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S$1,399 X-T30 Singapore Launch: The 4K/30p, 100% PDAF Coverage “Little Giant”

Outwardly similar, the 26.1-megapixel X-T30 has quite few physical improvements over its predecessor the X-T20. With a brighter EVF, a thinner and more responsive touchscreen LCD, the X-T30 also has an altered grip section, a new eight-direction joystick that replaces the old four-button direction pad, and a new automatic-manual lever that presents overall usability improvements over its predecessor.

The new grip design improves ergonomics; the new Automatic switch is visible near the centre of the image. Also visible is the the thumb-operated 8-direction joystick. Image: Ian Ling

Within, the X-T30 is radically more powerful. Image quality is powered by the 4th generation image sensor, the X Trans CMOS 4 and accompanied by the quad-core X Processor 4 image processing engine. With similar innards, the X-T30 performs on par with Fujifilm’s flagship X-T3 on the image quality and performance front.

The X-T30 keeps Fujifilm’s characteristic retro-functional design, packing exceptional capabilities into a smaller form that the brand calls “The Little Giant”. Image: Ian Ling

Of course, compared to the X-T3, the X-T30 has several shortfalls that betray its focus on the market of intermediate users. It still only has a single card slot, and isnt weather sealed, limitations that should only matter to professionals whose performance and reliability is overwhelmingly important for their reputation.

Improved software translates into several advancements in autofocus features, even when compared to the flagship X-T3. Not for long, though – the X-T3 will receive a firmware update within months that will bring these incredible performance features to the flagship product.

The automatic lever primes the camera to recognize scenes and adapt settings accordingly. Here the camera correctly identifies the scene as “landscape”. Image: Ian Ling

Just like the X-T3, the X-T30 with the X-Trans CMOS 4 sensor allows for a base ISO of 160, previously available only in the extended range.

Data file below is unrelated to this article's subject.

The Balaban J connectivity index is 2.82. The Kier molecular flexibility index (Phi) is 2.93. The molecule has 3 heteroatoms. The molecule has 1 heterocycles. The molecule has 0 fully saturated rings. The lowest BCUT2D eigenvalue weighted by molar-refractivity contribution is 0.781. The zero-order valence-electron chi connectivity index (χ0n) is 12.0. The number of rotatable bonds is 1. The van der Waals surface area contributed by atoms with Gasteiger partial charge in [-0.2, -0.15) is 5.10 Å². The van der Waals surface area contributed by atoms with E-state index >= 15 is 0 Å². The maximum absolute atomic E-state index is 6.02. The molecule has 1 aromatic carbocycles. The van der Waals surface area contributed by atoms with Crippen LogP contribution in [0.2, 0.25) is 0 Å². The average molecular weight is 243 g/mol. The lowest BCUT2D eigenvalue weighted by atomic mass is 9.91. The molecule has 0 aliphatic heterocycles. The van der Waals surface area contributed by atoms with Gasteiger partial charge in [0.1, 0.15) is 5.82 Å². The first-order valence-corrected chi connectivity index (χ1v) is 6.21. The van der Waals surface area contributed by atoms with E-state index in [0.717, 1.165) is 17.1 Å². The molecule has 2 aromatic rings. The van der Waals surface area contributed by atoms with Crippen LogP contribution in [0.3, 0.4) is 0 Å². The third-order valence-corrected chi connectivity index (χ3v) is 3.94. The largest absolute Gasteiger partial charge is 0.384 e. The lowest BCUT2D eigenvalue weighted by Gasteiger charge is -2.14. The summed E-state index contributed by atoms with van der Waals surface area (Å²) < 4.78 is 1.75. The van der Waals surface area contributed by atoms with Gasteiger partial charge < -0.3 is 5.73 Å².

Continuous shooting on the camera tops out at 8fps with mechanical shutter and 30fps with blackout-free electronic shutter with the added option for silent shooting – ideal for sensitive situations.

Advances in the autofocus algorithm has translated into giant strides in face-detection autofocus and autofocus tracking since the landmark launch of the flagship X-T3. The X-T30 is now able to detect and track faces as small as 7% of the vertical length of the frame – compared to the larger 10% required to be detected on the firmware on the X-T3. Users are also able to select faces to prioritise, which is handy in group photos or crowded scenes.

Like its predecessors, the flash on the Fujifilm X-T30 is cleverly concealed in the “pentaprism” hump. Image: Ian Ling

The frame now also features 100% coverage phase detection autofocus points, with an expanded low light capability with a -3ev low light limit from +0.5ev. This means more challenging compositions and lighting conditions are a small feat for the X-T30. 

The new processor also translates into 300% faster autofocus speed between targets that are spaced far apart. 

Videography has only been recently on Fujifilm’s agenda list for its X-series of mirrorless cameras. The brand touts Gen 4 video capabilities on its latest cameras, good enough for use on local Mediacorp TV drama serials – where the X-T3 was featured heavily and was used in the production. 

The mode dial on the off-hand side of the camera

The X-T30 records in 6K (6240x3510p), downsampled for stunning 4K 30fps quality, all while preserving eye-tracking functionality. In addition, the camera is also able to record high bit depth audio at 48KHz 24bits in-body without additional equipment. There’s also a USB-C analogue headphone output for audio monitoring, along with DCI (17:9) format support and hallmark Eterna film simulation that allows for an overall professional-looking output.

F-log and 4:2:2 10-bit recording is available through the HDMI port for the ultimate possible quality.

The port selection on the X-T30. Image: Ian Ling

Rolling shutter in electronic shutter is also vastly reduced, with little to no rolling shutter artefacts even in high speed movement at low shutter speeds of around 1/60s.

A new 16mm f2.8 R WR lens was also announced alongside the X-T30. At only 155g, it perfectly complements the lightweight 383g body of the X-T30 as an ideal lightweight and compact set-up for travel photography. It will be available separately in the coming months.

The X-T30 with the new XF 16mm f2.8 R WR lens. Image: Ian Ling

The camera will be available at a recommended price of S$1,399 (body only), S$1,549 with the XC15-45mm kit lens, and S$1,999 with the XF18-55mm kit lens.

It will come in Black, Silver and Charcoal Silver. The version in Charcoal Silver will be launched in May.

Ian Ling
Ian is the resident Tech Monkey and Head of Content at VR Zone. His training in Economics and Political Science is at the basis of his love for journalism and storytelling. A photographer by passion, and an audiophile by obsession, Ian is captivated by all forms of tech that makes enthusiasts tick.

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